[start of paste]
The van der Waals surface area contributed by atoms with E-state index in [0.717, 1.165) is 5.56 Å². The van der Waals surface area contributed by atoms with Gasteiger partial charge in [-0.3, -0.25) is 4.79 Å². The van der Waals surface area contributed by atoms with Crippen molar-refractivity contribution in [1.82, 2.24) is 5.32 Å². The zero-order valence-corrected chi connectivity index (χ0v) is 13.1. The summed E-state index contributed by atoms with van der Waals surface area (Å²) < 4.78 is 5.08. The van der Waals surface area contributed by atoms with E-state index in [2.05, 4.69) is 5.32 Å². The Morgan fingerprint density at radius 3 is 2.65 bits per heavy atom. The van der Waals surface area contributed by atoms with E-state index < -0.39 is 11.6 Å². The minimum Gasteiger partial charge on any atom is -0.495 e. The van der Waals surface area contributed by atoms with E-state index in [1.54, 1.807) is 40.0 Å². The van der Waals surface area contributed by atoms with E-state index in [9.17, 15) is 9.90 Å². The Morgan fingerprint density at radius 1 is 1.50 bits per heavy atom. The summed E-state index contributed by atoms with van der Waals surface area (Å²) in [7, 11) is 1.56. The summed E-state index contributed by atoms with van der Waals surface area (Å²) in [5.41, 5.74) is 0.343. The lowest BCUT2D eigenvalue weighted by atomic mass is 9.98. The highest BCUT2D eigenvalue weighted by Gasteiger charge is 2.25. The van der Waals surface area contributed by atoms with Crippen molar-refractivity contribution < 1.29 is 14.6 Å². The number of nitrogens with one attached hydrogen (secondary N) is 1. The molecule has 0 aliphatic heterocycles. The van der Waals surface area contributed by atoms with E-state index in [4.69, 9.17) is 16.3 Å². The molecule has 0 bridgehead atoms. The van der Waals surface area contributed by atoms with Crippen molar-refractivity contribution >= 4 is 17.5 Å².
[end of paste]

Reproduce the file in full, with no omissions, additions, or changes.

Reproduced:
The van der Waals surface area contributed by atoms with E-state index in [0.717, 1.165) is 5.56 Å². The van der Waals surface area contributed by atoms with Gasteiger partial charge in [-0.3, -0.25) is 4.79 Å². The van der Waals surface area contributed by atoms with Crippen molar-refractivity contribution in [1.82, 2.24) is 5.32 Å². The zero-order valence-corrected chi connectivity index (χ0v) is 13.1. The summed E-state index contributed by atoms with van der Waals surface area (Å²) < 4.78 is 5.08. The van der Waals surface area contributed by atoms with E-state index in [2.05, 4.69) is 5.32 Å². The Morgan fingerprint density at radius 3 is 2.65 bits per heavy atom. The van der Waals surface area contributed by atoms with E-state index < -0.39 is 11.6 Å². The minimum Gasteiger partial charge on any atom is -0.495 e. The van der Waals surface area contributed by atoms with E-state index in [1.54, 1.807) is 40.0 Å². The van der Waals surface area contributed by atoms with E-state index in [9.17, 15) is 9.90 Å². The Morgan fingerprint density at radius 1 is 1.50 bits per heavy atom. The summed E-state index contributed by atoms with van der Waals surface area (Å²) in [7, 11) is 1.56. The summed E-state index contributed by atoms with van der Waals surface area (Å²) in [5.41, 5.74) is 0.343. The lowest BCUT2D eigenvalue weighted by atomic mass is 9.98. The highest BCUT2D eigenvalue weighted by Gasteiger charge is 2.25. The van der Waals surface area contributed by atoms with Crippen molar-refractivity contribution < 1.29 is 14.6 Å². The number of nitrogens with one attached hydrogen (secondary N) is 1. The molecule has 0 aliphatic heterocycles. The van der Waals surface area contributed by atoms with E-state index in [4.69, 9.17) is 16.3 Å². The molecule has 0 bridgehead atoms. The van der Waals surface area contributed by atoms with Crippen molar-refractivity contribution >= 4 is 17.5 Å².